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Russian military experts conduct CFE inspection at Incirlik

USAFE News Service

Release Date: 09 May 2003

By Staff Sgt. Jeremy Tredway, 39th Wing Public Affairs

INCIRLIK AIR BASE, Turkey (USAFENS) -- A team of Russian military experts inspected Incirlik's compliance with the Conventional Armed Forces Europe Treaty May 7 for the first time since the treaty was adopted in 1992.

The treaty, which permits short notice, very intrusive inspections, was signed at the end of the cold war to reduce the large numbers of conventional forces the eastern block had over the western block countries.

"So far about 70,000 pieces of equipment such as combat aircraft, helicopters, tanks, artillery and armored personnel carriers, have been destroyed," said Capt. Antonio Trigo, 39th Wing treaty compliance officer. "It eliminates the possibility of surprise large-scale attacks and offensives and increases cooperation and dialogue between former political opponents. It prevents hostility and suspicion between countries of different ideology."

The treaty sets a numerical limit on military equipment that signatory countries can deploy in different regions of Europe. Countries must continually report changes in the number of equipment or personnel in specific regions and bases.

While here, the team inspected protected aircraft shelters, Hodja Village, hangars and Turkish facilities to count and verify the treaty-limited equipment on base and see if it matches the numbers the base reported.

"There was no treaty-limited equipment here, and no discrepancies were reported by the Russians," Trigo said. "We do have an A-10 ground instructional trainer here that was reduced and no longer counts as a combat aircraft. They ensured it is in compliance with the treaty. Some mounting points for the engine were cut off as a gesture of good faith though the treaty does not require that action."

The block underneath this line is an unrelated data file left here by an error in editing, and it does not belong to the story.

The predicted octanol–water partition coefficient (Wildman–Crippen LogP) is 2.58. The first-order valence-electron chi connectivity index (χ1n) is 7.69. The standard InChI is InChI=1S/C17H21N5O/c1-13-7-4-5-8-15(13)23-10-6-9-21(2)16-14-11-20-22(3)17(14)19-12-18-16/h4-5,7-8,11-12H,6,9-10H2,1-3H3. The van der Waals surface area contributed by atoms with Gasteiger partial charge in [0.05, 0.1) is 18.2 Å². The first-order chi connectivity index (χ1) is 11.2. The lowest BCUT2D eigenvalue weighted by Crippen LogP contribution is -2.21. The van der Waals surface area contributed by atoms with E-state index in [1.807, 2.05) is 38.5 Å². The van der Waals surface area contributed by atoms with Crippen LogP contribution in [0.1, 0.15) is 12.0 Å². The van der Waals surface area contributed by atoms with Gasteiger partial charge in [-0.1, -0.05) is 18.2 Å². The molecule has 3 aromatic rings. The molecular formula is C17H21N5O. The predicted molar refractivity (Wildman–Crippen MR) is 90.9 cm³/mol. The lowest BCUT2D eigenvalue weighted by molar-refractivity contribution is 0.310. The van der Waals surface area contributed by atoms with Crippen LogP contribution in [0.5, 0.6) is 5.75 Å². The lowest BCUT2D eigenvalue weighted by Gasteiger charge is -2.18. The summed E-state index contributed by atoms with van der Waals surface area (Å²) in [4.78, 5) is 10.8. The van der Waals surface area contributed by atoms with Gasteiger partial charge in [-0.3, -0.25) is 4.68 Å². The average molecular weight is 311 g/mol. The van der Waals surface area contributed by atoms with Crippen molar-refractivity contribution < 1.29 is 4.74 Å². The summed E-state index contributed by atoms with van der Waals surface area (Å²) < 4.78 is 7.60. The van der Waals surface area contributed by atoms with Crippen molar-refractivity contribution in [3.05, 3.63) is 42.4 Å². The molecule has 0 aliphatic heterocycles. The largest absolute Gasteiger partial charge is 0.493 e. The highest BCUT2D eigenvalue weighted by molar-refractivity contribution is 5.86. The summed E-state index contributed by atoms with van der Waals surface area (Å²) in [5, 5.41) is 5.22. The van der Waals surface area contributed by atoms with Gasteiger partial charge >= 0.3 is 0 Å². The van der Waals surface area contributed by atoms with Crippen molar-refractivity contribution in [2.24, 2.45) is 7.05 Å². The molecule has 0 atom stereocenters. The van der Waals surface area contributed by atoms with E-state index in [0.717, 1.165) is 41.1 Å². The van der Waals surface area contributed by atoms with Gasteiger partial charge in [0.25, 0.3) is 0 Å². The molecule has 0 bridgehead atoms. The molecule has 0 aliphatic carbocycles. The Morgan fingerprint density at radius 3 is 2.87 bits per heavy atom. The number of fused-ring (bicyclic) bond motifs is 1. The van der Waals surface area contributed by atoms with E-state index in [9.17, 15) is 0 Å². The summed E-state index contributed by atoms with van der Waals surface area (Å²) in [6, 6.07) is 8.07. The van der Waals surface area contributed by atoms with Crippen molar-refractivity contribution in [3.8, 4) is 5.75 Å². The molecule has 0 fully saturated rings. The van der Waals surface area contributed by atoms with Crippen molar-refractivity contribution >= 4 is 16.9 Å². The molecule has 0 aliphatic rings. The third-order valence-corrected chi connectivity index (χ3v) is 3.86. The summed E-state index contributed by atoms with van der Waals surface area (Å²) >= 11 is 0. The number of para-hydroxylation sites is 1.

To make sure the inspection went smoothly, the Department of Defense sent three liaison officers from the Defense Threat Reduction Agency to escort the Russians and represent the United States.

"The liaison officers relied on local escorts to give them safety briefings, site layout expertise, directions to different facilities, operations security considerations and to help manage, control and escort the Russian inspectors," Trigo said.

HQ USAFE Program Planning Division also sent a three-person arms control team with extensive CFE expertise to assist with the wings final preparations.

In addition since Incirlik is a Turkish base, the Turkish Verification Agency also sent escorts to help the 10th Tanker Wing prepare and conduct the inspection.

"Our Turkish hosts provided outstanding support for the 39th Wing by providing lodging, meals and transportation for the Russians," Trigo said. "I'd like to thank Turkish Air Force Capt. Cuneyt Canbolat, 10th Tanker wing treaty officer for the great coordination, support, and hospitality.

"A total team effort is required to make a CFE inspection successful," he continued. "Logistical preparation and training throughout the year is the only way to be ready. It's not possible to wait until we are sure if they are coming here to start preparations and have a successful inspection. Thanks to everyone on team Incirlik who assisted and made our first CFE inspection a complete success.

"The success of the inspection was a testament to U.S. and Turkish teamwork at Incirlik," Canbolat added. "Especially since this was our first. Our continued cooperation will ensure success in the future."

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